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Ankle Swelling

Fibular tendon lesions can be caused by several factors and are usually associated with tendon dislocations or subluxations (swelling in the ankle).

Understanding the cause of the injury is imperative in providing the appropriate treatment. Injuries, physical predispositions, and a patient’s medical history need to be taken into account.

Find out more about fibular tendon dislocations below.

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Stress

Stress on the joints and lower limbs may be caused by prior injuries that altered the way you walk. This can result in joint pathologies.

The fibular tendons originate in the lateral part of the leg, following the lateral malleolus to fixate in the metatarsals. Thus, stress or trauma to one part can cause lasting effects on the leg and ankles.

The function of fibular tendons

Dislocations and subluxations in the fibular tendons can seriously affect your movements by causing swelling in the ankles. Since fibular tendons are primarily responsible for the eversion movements of the foot, injuring them can affect your mobility.

The fibular tendons also function as dynamic stabilizers, protecting the foot from potential ankle sprains. In such situations, clinical diagnoses usually focus on lateral ligament injuries and the fibular tendons are often neglected.

How fibular tendon subluxation occurs

Ruptures of the upper retinaculum are usually the cause of fibular tendon dislocations, resulting in swelling of the ankle. In other circumstances, the upper retinaculum pushes the periosteum away from the lateral malleolus, causing laxity in the retinaculum.

There is an apparent relationship between the shape or size of the fibular groove and the level of instability of the fibular tendons. The fracture due to avulsion of the lateral sulcus of the distal fibula also occurs with dislocation, or subluxation of the fibular tendons.

Any Occurrence

Anything that leads to a sudden and strong contraction of the fibular muscles can cause subluxation of the fibular tendons. This is the case if it’s linked to the dorsal flexion and eversion of the foot.

In this way, the tendons are forced anterolaterally so that there is a rupture of the retinaculum. Thus, the avulsion fracture of the lateral malleolus and swelling in the ankle are a result. When this occurs, the patient usually hears and feels a crack or snapping sensation around the ankle bone.

What is the difference between subluxation and sprains?

Sprains (or “ligament distension”) and subluxation of the fibularis can be differentiated.

Subluxation of the fibular tendon presents edema (swelling in the ankle), retromalleolar ecchymosis, and pain in the topography of the tendon.

In subluxation, when eversing the foot, it is possible to observe the subluxation of the fibular tendons—especially if the acute symptoms have subsided. At this point, patients usually complain about a cracking sensation.

Retinaculum Reduction

The reduction of the superior fibular retinaculum can be caused by chronic lateral instability of the ankle. This, in turn, leads to the instability of the fibular tendons (with frequent displacements and subluxations). Hence, the friction of the malleolar portion of the fibula with the short fibularis is caused, breaking the tendon longitudinally and causing consequent swelling in the ankle.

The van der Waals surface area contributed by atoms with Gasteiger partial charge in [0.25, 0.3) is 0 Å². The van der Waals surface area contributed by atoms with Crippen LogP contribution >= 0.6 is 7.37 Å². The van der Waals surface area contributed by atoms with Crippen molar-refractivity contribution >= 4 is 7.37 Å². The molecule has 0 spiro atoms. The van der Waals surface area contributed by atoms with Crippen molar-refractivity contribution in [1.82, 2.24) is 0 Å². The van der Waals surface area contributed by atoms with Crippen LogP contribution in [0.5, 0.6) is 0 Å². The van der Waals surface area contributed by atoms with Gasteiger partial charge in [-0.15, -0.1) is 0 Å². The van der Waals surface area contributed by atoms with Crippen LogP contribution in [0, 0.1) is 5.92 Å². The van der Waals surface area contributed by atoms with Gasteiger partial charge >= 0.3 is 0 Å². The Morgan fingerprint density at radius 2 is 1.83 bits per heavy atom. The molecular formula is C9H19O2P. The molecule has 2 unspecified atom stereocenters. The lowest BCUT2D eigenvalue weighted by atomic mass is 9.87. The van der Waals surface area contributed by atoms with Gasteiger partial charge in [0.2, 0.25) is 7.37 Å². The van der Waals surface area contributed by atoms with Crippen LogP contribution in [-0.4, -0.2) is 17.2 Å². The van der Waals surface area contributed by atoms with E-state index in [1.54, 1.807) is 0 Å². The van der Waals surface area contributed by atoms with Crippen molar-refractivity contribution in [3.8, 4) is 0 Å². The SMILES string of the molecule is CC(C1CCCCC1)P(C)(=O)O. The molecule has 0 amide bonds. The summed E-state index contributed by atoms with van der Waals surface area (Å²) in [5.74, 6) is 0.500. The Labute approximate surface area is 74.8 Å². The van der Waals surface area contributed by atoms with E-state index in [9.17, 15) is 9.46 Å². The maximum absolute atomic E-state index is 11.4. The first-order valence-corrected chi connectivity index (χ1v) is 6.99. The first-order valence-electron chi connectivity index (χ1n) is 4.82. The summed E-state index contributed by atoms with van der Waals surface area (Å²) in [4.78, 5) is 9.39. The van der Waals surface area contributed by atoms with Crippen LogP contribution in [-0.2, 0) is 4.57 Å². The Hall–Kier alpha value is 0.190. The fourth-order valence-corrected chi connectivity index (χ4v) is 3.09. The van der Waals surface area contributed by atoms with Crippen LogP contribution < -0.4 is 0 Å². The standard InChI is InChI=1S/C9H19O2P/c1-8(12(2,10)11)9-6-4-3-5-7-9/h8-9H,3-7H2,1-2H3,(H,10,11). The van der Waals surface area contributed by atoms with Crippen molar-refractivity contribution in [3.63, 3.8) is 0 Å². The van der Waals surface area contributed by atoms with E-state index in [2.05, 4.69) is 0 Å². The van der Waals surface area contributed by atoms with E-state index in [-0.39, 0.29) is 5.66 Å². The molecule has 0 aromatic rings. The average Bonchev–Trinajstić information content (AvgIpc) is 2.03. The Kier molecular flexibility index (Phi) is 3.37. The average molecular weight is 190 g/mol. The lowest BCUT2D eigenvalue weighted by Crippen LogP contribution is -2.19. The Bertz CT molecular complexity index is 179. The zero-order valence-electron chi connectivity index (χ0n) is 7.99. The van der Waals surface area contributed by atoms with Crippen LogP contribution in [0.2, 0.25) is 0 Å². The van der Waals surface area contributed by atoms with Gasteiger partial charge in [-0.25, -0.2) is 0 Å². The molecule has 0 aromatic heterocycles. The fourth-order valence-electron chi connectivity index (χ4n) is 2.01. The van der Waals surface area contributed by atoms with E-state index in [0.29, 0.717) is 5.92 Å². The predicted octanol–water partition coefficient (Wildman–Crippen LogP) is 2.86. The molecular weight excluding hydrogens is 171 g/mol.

Critical Areas for Subluxation

Among the areas in which subluxation can occur, the distal end of the malleolar groove is at the greatest risk. This is because the fibular tendons at the distal end are the ones that suffer first with the three-dimensional movements of the foot at the subtalar joints of the ankle.

Foot in Contact With the Ground

When the foot is in contact with the ground, and the fibular muscles are struggling with a fixed insertion and mobile origin, there is a greater chance of damage. When the foot is in this position, both the eccentric and the concentric contractions of the muscles create forces that act on the superior fibular retinaculum.

Surgical Treatment

Often cases of traumatic dislocations of the fibular tendons end up being neglected due to the complexity of their diagnoses. This condition is commonly confused with cases of ankle sprains.

When the surgical procedure is performed, the surgeon seeks to understand the condition of the tendon when analyzing whether there has been a loss of pearly color, while also looking for cracks and fraying.

Through a curved line incision of about 10 cm, the access route is made during the procedure. Since this occurrence is relatively rare and the acute symptoms can cause pain and impact your quality of life, effective surgical treatment is imperative.

Retinaculum Ligament

The ligament of the superior fibular retinaculum is severed, leaving the tendons exposed. If there is a dislocation, the parietal edges will be altered.

The surgical procedure relies on a cut fibular crest, osteophytes (to be flattened), presence of accessory muscle, or low-implanted muscular belly. The treatment may require debridement (cleaning of tissue residue) with sutures, or proximal and distal solidarity. The selection depends on the size of the compromised area. At the end of the procedure, the Superior Fibular Retinaculum is sutured in a “jacket” for protection.

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